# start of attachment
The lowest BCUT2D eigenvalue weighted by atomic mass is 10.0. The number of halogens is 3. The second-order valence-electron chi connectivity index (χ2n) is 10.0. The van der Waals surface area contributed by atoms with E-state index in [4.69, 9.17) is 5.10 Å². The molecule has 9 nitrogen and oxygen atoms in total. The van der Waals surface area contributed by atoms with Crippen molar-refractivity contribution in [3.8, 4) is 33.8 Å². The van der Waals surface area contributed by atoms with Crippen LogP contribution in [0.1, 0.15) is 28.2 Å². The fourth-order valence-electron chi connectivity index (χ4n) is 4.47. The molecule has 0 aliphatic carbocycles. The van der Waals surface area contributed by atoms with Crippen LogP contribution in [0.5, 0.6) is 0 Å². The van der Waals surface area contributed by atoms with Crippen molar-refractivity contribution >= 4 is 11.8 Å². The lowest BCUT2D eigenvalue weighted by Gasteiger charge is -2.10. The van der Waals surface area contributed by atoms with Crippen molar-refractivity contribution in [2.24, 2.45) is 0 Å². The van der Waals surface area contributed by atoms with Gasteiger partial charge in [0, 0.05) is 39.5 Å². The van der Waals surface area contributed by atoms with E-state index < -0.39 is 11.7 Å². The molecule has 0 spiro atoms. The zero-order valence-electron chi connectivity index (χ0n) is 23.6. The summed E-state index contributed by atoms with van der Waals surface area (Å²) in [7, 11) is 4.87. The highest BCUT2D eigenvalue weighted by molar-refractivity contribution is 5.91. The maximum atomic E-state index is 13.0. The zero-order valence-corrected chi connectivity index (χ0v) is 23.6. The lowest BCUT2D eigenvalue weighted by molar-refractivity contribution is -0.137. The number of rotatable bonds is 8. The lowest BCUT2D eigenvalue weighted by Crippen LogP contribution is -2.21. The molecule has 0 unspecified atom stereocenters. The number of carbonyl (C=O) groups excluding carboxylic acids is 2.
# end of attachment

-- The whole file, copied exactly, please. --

The lowest BCUT2D eigenvalue weighted by atomic mass is 10.0. The number of halogens is 3. The second-order valence-electron chi connectivity index (χ2n) is 10.0. The van der Waals surface area contributed by atoms with E-state index in [4.69, 9.17) is 5.10 Å². The molecule has 9 nitrogen and oxygen atoms in total. The van der Waals surface area contributed by atoms with Crippen molar-refractivity contribution in [3.8, 4) is 33.8 Å². The van der Waals surface area contributed by atoms with Crippen LogP contribution in [0.1, 0.15) is 28.2 Å². The fourth-order valence-electron chi connectivity index (χ4n) is 4.47. The molecule has 0 aliphatic carbocycles. The van der Waals surface area contributed by atoms with Crippen LogP contribution in [0.5, 0.6) is 0 Å². The van der Waals surface area contributed by atoms with Crippen molar-refractivity contribution >= 4 is 11.8 Å². The lowest BCUT2D eigenvalue weighted by Gasteiger charge is -2.10. The van der Waals surface area contributed by atoms with Crippen molar-refractivity contribution in [2.24, 2.45) is 0 Å². The van der Waals surface area contributed by atoms with Gasteiger partial charge in [0, 0.05) is 39.5 Å². The van der Waals surface area contributed by atoms with E-state index < -0.39 is 11.7 Å². The molecule has 0 spiro atoms. The zero-order valence-electron chi connectivity index (χ0n) is 23.6. The summed E-state index contributed by atoms with van der Waals surface area (Å²) in [7, 11) is 4.87. The highest BCUT2D eigenvalue weighted by molar-refractivity contribution is 5.91. The maximum atomic E-state index is 13.0. The zero-order valence-corrected chi connectivity index (χ0v) is 23.6. The lowest BCUT2D eigenvalue weighted by molar-refractivity contribution is -0.137. The number of rotatable bonds is 8. The lowest BCUT2D eigenvalue weighted by Crippen LogP contribution is -2.21. The molecule has 0 unspecified atom stereocenters. The number of carbonyl (C=O) groups excluding carboxylic acids is 2.